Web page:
Deep Sea Fishing Catch and Release Etiquette – A Few Basic Pointers

As far as outings and excursions across the Turks & Caicos Islands go, few come more highly recommended than deep sea fishing. A simple fact of the matter is that if you’ve never been fishing in this part of the world, you have absolutely no idea what kind of treat you’re in for. There’s really no other place on earth that comes close when it comes to beauty, tranquillity and the opportunity to catch the most mind-blowing fish and sea creatures in existence. Even if fishing doesn’t happen to be your thing, it’s absolutely guaranteed that your entire perspective on things will be changed for life after a single trip out in the Caribbean.

Should this happen to be your first time, there will be certain rules and regulations to follow along the way as outlined by your skipper or charter provider.  Depending on the company you choose, the time of year you head out and the kinds of fish you’re looking to catch, it may be necessary to follow very strict and specific catch and release rules. Some charter companies specialise in catch and keep trips, others quite the opposite.

What’s important to remember is that if you find yourself on a catch and release outing, it’s most probably for a very good reason. As such, it’s a good idea to familiarise yourself ahead of time with the very basics of catch and release etiquette, just to make sure you’re on par with expectations when the time comes.

So if this is to be your first time out and catch & release is the order of the day, here’s a quick overview of a few pointers to keep in mind:

1 – Gently Does It

First up, in any instances where catch and release rules apply, it should be pretty obvious that it is all for the welfare of the fish themselves.  As such, there’s really no sense in following catch and release rules if you plan on handling the fish without any kind of care or attention having hooked and/or netted them. It’s one thing to marvel on your catch and pose for a photo or two – it’s something else entirely to throw, batter and bash the fish around like they mean nothing to you at all. So in any instances where catch and release is the rule, try to be as gentle and thoughtful as possible.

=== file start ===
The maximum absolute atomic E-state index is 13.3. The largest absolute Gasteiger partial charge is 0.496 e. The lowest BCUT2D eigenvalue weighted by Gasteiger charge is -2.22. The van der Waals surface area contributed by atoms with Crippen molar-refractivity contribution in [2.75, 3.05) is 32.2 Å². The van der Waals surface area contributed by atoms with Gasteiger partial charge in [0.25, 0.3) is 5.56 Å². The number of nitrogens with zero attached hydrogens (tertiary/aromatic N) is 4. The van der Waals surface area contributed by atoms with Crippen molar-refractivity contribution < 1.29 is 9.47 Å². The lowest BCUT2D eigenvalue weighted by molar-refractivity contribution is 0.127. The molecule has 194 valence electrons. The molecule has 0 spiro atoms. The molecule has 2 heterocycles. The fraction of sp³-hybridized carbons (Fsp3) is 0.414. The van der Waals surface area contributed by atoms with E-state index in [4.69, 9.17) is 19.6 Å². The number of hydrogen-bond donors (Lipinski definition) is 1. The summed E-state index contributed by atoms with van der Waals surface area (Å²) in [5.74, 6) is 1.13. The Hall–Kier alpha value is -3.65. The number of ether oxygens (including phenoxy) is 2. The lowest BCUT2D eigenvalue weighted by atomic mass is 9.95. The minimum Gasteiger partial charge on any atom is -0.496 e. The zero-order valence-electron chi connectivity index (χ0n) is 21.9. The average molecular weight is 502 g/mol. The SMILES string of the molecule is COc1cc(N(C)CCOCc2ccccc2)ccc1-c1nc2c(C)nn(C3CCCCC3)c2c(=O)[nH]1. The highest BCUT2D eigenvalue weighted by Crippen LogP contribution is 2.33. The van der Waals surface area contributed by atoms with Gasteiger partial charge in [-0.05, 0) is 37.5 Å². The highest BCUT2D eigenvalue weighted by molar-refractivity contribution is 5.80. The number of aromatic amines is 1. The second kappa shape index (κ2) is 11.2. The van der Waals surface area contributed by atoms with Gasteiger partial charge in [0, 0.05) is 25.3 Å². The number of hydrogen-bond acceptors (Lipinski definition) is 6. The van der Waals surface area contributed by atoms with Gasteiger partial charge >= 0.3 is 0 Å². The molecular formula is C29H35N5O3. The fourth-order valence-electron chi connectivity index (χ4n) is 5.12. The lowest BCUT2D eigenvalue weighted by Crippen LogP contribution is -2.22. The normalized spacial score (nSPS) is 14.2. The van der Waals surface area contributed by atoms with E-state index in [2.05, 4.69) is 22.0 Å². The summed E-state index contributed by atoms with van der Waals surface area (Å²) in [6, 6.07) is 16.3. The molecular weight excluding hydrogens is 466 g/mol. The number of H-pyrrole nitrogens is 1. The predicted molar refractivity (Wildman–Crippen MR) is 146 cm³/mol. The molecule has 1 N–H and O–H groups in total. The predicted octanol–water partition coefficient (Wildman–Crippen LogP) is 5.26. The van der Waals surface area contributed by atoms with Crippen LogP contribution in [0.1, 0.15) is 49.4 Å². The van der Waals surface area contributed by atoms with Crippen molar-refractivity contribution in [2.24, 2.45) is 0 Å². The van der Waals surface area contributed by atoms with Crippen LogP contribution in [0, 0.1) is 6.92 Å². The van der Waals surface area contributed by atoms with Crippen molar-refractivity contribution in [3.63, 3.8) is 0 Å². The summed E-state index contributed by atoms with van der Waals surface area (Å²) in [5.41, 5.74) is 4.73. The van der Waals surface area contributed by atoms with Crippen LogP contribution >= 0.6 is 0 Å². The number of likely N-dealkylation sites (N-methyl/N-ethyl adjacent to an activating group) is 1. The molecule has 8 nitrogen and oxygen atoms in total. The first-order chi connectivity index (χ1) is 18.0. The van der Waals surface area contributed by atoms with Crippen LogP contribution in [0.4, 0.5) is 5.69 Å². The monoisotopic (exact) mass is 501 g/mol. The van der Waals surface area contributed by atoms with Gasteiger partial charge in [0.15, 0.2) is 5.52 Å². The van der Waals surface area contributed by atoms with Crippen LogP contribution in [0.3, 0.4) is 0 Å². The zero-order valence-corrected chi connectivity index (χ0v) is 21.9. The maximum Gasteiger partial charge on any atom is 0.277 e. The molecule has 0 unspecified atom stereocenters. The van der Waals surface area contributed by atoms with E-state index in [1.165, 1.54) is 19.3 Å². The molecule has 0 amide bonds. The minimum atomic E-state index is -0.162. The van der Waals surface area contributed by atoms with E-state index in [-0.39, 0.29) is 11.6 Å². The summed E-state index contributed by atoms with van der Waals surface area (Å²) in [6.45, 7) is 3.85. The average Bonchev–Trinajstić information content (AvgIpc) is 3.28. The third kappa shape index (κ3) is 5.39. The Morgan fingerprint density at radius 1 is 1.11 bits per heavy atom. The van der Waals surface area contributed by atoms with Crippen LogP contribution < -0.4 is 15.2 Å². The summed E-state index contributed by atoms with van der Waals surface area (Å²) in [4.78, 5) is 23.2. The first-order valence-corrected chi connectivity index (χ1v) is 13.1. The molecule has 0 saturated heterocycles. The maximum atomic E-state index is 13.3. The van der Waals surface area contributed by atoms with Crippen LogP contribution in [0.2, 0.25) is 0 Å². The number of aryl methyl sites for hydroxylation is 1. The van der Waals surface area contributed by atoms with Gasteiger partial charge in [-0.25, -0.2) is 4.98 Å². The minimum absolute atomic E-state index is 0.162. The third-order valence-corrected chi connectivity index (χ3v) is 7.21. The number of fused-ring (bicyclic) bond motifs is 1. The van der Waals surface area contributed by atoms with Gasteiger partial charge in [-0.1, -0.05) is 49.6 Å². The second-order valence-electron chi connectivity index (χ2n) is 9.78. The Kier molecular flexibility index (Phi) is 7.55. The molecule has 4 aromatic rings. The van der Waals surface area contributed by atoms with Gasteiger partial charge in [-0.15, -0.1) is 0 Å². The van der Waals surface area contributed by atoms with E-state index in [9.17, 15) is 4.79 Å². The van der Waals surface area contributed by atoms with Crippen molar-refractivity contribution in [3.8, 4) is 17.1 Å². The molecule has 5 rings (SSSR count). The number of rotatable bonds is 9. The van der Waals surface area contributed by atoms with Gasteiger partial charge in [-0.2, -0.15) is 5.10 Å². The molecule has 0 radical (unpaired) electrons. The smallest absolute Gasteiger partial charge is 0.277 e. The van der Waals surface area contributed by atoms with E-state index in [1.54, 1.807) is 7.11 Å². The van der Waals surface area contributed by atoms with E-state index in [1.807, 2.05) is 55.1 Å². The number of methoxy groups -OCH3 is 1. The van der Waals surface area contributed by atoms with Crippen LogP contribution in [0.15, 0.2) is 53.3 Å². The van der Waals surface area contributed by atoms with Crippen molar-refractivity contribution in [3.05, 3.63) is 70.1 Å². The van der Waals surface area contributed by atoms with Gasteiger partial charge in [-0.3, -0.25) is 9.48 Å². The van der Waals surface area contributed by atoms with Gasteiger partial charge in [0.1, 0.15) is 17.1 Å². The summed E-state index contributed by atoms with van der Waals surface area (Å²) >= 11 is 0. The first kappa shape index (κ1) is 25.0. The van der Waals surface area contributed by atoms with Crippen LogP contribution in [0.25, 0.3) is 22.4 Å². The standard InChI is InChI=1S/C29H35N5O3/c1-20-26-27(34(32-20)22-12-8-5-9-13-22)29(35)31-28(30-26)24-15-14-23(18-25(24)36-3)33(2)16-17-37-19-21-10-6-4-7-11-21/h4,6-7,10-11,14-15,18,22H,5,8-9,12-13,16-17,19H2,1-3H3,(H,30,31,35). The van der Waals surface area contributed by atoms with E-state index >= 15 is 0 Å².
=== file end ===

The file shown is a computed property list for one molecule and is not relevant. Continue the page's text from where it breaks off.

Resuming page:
2 – Crush the Barb

When the time comes to unhook the fish you catch, be sure to completely crush the barb on the hook using anything suitable. To try and remove a barbed hook with the barb still in place can cause serious, potentially fatal harm to the fish and so to a large extent makes the whole purpose of catch and release somewhat redundant.  If you’re not sure how to effectively crush the barb, ask the skipper or those around you for help.

3 – Don’t Hang Around

The longer the fish remain out of the water, the higher the likelihood of them suffering serious and potentially permanent damage. Most anglers have their own specific rules to follow when it comes to exactly how many seconds fish should be returned to the water within, though as a rule of thumb, just think about how long you yourself can hold your breath. If you keep the fish out of the water for any longer than you’d be able to comfortably hold your breath, this is generally acknowledged as too long.

4 – Wet Hands or Gloves

Try to remember that fish are covered with a protective slime coating that plays a crucially important role in protecting them from disease, infection and harm in general. This coating is exceptionally delicate and can easily be removed or damaged when the fish is handled either with dry hands or the incorrect gloves.  It’s always recommended that fish be handled as little as possible – a de-hooker therefore providing useful – though when and where they must be handled, do so with wet hands or wet gloves.

5 – Jaws?

Last but not least, no matter how many times you have seen anglers all over the world dangling fish by their jaws, this is absolutely not the way to go when it comes to catch and release. In any instance where the health and welfare of the fish matter, it’s crucially important to handle and hold them as gently as possible providing full support to their bodies. Hold the fish from underneath and try to distribute/support their weight evenly – never hold them by their jaws or tails.

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